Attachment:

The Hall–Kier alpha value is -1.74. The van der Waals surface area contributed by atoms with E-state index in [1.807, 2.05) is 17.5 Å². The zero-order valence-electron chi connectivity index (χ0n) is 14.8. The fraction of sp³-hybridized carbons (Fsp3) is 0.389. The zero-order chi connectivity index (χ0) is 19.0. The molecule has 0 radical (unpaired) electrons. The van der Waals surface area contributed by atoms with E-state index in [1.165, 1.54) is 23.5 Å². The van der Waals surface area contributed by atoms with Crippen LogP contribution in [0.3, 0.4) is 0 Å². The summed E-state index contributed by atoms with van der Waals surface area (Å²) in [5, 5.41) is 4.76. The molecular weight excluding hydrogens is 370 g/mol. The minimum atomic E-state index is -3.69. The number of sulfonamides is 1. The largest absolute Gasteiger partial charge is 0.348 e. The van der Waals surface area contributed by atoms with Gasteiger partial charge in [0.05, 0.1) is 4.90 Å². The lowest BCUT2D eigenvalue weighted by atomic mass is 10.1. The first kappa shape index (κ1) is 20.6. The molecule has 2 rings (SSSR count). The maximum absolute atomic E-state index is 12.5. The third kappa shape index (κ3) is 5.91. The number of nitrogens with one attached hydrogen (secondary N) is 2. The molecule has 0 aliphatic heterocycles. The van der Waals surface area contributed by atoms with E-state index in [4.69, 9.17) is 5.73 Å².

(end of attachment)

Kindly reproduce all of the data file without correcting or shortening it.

The Hall–Kier alpha value is -1.74. The van der Waals surface area contributed by atoms with E-state index in [1.807, 2.05) is 17.5 Å². The zero-order valence-electron chi connectivity index (χ0n) is 14.8. The fraction of sp³-hybridized carbons (Fsp3) is 0.389. The zero-order chi connectivity index (χ0) is 19.0. The molecule has 0 radical (unpaired) electrons. The van der Waals surface area contributed by atoms with E-state index in [1.165, 1.54) is 23.5 Å². The van der Waals surface area contributed by atoms with Crippen LogP contribution in [0.3, 0.4) is 0 Å². The summed E-state index contributed by atoms with van der Waals surface area (Å²) in [5, 5.41) is 4.76. The molecular weight excluding hydrogens is 370 g/mol. The minimum atomic E-state index is -3.69. The number of sulfonamides is 1. The largest absolute Gasteiger partial charge is 0.348 e. The van der Waals surface area contributed by atoms with Gasteiger partial charge in [0.05, 0.1) is 4.90 Å². The lowest BCUT2D eigenvalue weighted by atomic mass is 10.1. The first kappa shape index (κ1) is 20.6. The molecule has 2 rings (SSSR count). The maximum absolute atomic E-state index is 12.5. The third kappa shape index (κ3) is 5.91. The number of nitrogens with one attached hydrogen (secondary N) is 2. The molecule has 0 aliphatic heterocycles. The van der Waals surface area contributed by atoms with E-state index in [4.69, 9.17) is 5.73 Å².